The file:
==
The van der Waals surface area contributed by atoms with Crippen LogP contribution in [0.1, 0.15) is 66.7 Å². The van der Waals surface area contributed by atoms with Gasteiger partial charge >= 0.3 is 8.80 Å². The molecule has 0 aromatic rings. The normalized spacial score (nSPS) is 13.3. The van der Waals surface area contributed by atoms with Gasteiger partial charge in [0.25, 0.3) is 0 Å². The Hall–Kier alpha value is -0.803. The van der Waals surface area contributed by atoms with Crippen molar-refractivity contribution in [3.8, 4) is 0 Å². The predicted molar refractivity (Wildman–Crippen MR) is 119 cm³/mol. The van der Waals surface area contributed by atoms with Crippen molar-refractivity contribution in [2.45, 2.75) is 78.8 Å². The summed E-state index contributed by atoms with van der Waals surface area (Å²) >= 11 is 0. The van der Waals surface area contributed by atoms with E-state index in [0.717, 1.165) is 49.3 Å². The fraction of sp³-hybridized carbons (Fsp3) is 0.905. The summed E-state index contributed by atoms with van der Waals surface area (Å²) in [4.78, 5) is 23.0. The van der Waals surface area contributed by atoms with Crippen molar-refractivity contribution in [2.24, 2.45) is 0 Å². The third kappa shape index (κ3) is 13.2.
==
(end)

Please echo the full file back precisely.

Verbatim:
The van der Waals surface area contributed by atoms with Crippen LogP contribution in [0.1, 0.15) is 66.7 Å². The van der Waals surface area contributed by atoms with Gasteiger partial charge >= 0.3 is 8.80 Å². The molecule has 0 aromatic rings. The normalized spacial score (nSPS) is 13.3. The van der Waals surface area contributed by atoms with Gasteiger partial charge in [0.25, 0.3) is 0 Å². The Hall–Kier alpha value is -0.803. The van der Waals surface area contributed by atoms with Crippen molar-refractivity contribution in [3.8, 4) is 0 Å². The predicted molar refractivity (Wildman–Crippen MR) is 119 cm³/mol. The van der Waals surface area contributed by atoms with Crippen molar-refractivity contribution in [2.45, 2.75) is 78.8 Å². The summed E-state index contributed by atoms with van der Waals surface area (Å²) >= 11 is 0. The van der Waals surface area contributed by atoms with E-state index in [0.717, 1.165) is 49.3 Å². The fraction of sp³-hybridized carbons (Fsp3) is 0.905. The summed E-state index contributed by atoms with van der Waals surface area (Å²) in [4.78, 5) is 23.0. The van der Waals surface area contributed by atoms with Crippen molar-refractivity contribution in [2.24, 2.45) is 0 Å². The third kappa shape index (κ3) is 13.2.